Letter says Hussein sought chemical attacks
The documents, a series of memos between Hussein's office, the military intelligence service, and the army chief of staff found by US troops in Iraq, do not say whether the attack was carried out.
But a doctor who traveled with Kurdish troops at the time says some of them were injured in a mustard gas attack 10 days after the last memo.
The disclosure, as Hussein's trial on unrelated murder and torture charges is underway, could shed new light on the killings of Kurds that the former Iraqi leader might be tried for in the future.
Although Hussein has long been blamed for chemical attacks known to have been conducted by Iraq's military during the 1980-88 war with Iran, the memos are some of the first documents to be made public that appear to directly link Hussein to the use of such arms, which has been banned by international treaty since the 1920s.
President Bush ordered the invasion of Iraq after citing, among other reasons, charges that Hussein's regime was hiding weapons of mass destruction, but no such weapons were found after his ouster in April 2003. Iraq's weapons of mass destruction appear to have been destroyed by UN specialists following the 1991 Gulf War.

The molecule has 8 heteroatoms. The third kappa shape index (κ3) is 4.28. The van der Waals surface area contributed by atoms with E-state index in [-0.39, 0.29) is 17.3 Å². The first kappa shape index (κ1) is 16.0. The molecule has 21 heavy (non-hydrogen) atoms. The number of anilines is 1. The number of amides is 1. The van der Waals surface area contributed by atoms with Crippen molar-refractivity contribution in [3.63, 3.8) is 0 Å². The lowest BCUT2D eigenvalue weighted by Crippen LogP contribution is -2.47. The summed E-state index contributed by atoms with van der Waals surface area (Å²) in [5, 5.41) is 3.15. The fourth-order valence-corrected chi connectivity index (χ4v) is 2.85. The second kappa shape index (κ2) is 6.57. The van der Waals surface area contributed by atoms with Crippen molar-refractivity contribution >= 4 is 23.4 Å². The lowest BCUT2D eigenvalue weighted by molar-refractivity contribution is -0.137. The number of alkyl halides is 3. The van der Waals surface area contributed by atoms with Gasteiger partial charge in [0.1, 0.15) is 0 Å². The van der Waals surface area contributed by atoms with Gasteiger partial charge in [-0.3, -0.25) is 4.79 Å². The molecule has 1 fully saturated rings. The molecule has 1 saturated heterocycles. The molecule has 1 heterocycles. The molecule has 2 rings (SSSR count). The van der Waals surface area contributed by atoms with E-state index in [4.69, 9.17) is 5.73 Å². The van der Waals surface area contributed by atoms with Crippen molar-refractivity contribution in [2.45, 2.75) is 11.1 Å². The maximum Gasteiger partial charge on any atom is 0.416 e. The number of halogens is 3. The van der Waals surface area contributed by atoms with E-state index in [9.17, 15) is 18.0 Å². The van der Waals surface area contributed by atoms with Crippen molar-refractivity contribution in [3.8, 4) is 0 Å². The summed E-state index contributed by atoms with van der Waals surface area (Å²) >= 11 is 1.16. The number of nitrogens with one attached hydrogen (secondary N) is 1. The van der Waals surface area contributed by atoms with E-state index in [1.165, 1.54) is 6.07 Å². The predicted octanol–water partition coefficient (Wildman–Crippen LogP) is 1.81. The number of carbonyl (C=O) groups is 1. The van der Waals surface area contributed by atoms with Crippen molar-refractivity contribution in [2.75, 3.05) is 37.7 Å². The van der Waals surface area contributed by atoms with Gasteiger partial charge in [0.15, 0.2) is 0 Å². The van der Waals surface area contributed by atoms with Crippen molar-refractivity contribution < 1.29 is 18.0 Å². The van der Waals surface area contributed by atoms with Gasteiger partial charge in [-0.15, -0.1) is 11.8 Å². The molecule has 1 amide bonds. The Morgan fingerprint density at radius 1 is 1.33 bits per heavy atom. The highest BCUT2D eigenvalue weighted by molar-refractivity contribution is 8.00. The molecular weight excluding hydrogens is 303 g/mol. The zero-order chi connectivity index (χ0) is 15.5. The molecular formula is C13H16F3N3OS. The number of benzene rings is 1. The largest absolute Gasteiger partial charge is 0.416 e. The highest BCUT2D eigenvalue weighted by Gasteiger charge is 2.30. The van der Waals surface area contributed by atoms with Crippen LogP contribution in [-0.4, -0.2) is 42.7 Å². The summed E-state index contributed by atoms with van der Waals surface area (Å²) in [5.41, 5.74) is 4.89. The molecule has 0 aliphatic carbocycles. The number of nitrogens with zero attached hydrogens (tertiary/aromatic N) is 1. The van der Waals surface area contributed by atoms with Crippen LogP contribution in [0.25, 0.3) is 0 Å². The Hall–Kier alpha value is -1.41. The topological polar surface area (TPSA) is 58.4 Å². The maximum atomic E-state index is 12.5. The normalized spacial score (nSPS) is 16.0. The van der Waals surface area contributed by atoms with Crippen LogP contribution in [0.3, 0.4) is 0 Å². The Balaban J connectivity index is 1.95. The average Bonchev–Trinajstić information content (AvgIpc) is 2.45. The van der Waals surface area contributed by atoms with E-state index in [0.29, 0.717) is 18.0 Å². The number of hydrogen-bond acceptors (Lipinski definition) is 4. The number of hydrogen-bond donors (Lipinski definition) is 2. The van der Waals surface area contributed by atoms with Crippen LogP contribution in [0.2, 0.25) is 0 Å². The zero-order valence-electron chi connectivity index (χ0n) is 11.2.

The memos are among hundreds of documents gathered by the US military since the invasion of Iraq that are now being declassified. The US military cautioned on its website that the government ''has made no determination regarding the authenticity of the documents, validity or factual accuracy of the information contained therein.''
The planned attack outlined in the documents appears to have been part of the 1987-88 Anfal campaign that killed more than 180,000 Kurds and demolished hundreds of Kurdish villages in northern Iraq.
There were no documents saying the strike was carried out.
However, Faiq Mohammed, a Kurdish doctor who accompanied guerrillas in the north, told the Associated Press yesterday that warplanes dropped mustard gas bombs on Balisian on April 16, 1987. A number of Kurdish fighters were wounded, some of whom he said he treated.
Mohammed, who now has a clinic in Sulaimaniyah and heads a small group called the Kurdistan Solution Party, said he heard of a similar attack in an area called Balakjar near Qaradagh during the same period.